Cant make render look realistic


I’ve been working on this scene for a while now, although some of the models have problems, right now I want to render it, but my problem is no matter how much I change the nodes I can’t get the render to look Realistic(Speciality the wall),
(Actual image)
any suggestions & guides would be appreciated.

Are you using filmic?

Try increasing the intensity of your lights, the gradient of light is a little too smooth.

You should probably read up on pbr rendering in general and reflectance, fresnel and rougness specifically.
These links are not specifically for Blender but the principles behind it are just the same:

https://www.allegorithmic.com/pbr-guide/



http://www.pbr-book.org

Here is a course for VRay which describes very detailed how this stuff works. I don´t know if it makes sense if you don´t have access to VRay but I can certainly say that it was game changing for me.
https://masteringcgi.com.au/course/mastering-vray/

1 Like

Thanks for the response,
It is set to filmic and I increased the intensity and decreased the radius of the light.

Thanks, ill check them out.

WHy so many people always do want to make realitic renders? I find stylized rednders more fun and eye-candy.

Your render is too clean. You need to dirty it up a bit to really capture that realism.

1 Like

Also, it looks like there is some ambient occlusion, the lighting doesn’t look like true GI.

Different strokes for different folks. 4/6 featured images right now are stylized.

There’s also a whole lot more paying work out there for realistic rendering than for stylized.

I agree with miketche.

To achieve PBR, you will need texture maps with actual “colour, height,roughness, metallic and normal - information” … your materials look plain …almost like plastic. :slight_smile:

The corner of the wall needs a bevel. I agree the wall is a bit too “clean”. But its hard to judge without seeing the nodes and render settings.

No, you can make realistic images without dirt. In fact dirt would be the worst thing to do at this point because dirt masks the real problems.

The problem here is first and foremost incorrect reflectance. There doesn´t appear to be any kind of reflectance falloff at all. You can see that on the wood of the bed and the plastic hand rests of the chair for example. Same for the pen holders. You have allmost perfect grazing angles and theses objects don´t reflect a single bit.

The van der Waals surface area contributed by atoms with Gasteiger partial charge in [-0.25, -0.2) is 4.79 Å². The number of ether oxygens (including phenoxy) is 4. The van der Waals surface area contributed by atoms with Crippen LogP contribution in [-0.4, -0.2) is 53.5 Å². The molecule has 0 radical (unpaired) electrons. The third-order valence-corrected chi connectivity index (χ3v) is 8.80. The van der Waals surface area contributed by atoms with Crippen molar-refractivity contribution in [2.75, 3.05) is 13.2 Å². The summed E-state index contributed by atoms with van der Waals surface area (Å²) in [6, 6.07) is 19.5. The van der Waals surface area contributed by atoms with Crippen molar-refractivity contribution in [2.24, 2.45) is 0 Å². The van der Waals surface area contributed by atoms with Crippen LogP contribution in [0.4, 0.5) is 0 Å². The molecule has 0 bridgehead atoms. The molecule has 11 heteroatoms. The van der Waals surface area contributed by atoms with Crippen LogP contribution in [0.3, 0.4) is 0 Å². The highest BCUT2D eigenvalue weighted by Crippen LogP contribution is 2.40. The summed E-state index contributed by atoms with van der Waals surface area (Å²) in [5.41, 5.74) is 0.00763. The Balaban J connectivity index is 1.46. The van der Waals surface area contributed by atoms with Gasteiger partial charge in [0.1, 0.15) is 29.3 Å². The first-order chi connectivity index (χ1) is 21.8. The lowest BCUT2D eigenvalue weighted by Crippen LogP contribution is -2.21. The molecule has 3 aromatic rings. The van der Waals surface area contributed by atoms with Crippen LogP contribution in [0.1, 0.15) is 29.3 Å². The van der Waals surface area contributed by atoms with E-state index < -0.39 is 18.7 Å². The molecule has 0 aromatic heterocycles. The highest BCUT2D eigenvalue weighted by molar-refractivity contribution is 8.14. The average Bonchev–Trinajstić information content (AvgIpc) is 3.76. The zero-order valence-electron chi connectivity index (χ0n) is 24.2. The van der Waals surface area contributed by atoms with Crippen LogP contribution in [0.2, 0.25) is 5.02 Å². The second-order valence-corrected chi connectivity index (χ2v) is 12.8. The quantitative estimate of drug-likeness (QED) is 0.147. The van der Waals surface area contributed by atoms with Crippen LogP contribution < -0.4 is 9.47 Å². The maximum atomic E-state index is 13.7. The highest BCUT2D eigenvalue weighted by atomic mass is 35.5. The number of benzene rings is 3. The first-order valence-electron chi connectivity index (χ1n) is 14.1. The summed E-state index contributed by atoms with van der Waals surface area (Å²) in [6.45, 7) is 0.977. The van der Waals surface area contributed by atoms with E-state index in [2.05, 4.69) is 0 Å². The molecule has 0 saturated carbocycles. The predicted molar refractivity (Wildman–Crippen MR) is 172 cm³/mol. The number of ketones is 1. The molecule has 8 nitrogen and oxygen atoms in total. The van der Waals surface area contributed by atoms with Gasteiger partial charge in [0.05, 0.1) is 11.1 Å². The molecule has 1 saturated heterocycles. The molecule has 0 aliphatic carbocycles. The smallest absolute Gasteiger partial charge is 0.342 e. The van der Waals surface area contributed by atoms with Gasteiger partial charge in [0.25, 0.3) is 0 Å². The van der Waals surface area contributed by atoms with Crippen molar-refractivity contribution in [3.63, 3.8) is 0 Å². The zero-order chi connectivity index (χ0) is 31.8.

the red shelf and the red “glass” on the table are too saturated vs the foto.in real world all edges like table plate ect are beveled,nothing is razor sharp.
maybe you know your light bulb type and use a similar IES light for a better light cone.
your foto is a bit blurry,is that a fine woodship wallpaper,or is this that flat?for woodship try a fine bumpmap/displacement.

a wallpaint color can be very shiny reflective to very rough diffuse.usally woodship wallpaper are painted with a allmost diffuse paint,but is has a lite shiny reflection to it.
latex color for example are very reflective near a coating.

for compositing,use a very subtle chromatic aberration.every camera lens has it even human eyes have it.

here the euro norm 13300 classification of gloss.these four types you found on the painting bucket in europe if you buy one.

Thanks for all the replies, ill come back with a better render with improving my knowladge for PBR from the links and photos that you provided.

How should i make the walls look real (with marks and scratches on it,zoom in on the reference photo)?
Ive started to learn Substance painter to fix that issue but i just wanted to know if im going the right way to fix the walls? is there a better way to make the wall texture other than learning substance painter?

Thanks

you can also do procedural dirts and details to the wall through node editor, wacth tutorials of procedural texturing of blender.

I’d use a semi-procedural technique to make the walls look better. You can look up wall bump/normal maps online, or you can try to recreate it procedurally.
I’d then add a little bit of medium scale procedural albedo variation (keep it subtle. Really subtle), and add a bit of blocky noise to the roughness, keeping it between pretty smooth and medium-smooth for standard indoor wall paint (blocky because of the roller used to paint the wall).
For satin or matte wall paint, keep the roughness variation but raise the base roughness.
You can use UV decals if there are any specific areas of the wall that you think should be especially worn out, but walls don’t really need scratches unless something rubs against it on a regular basis.

1 Like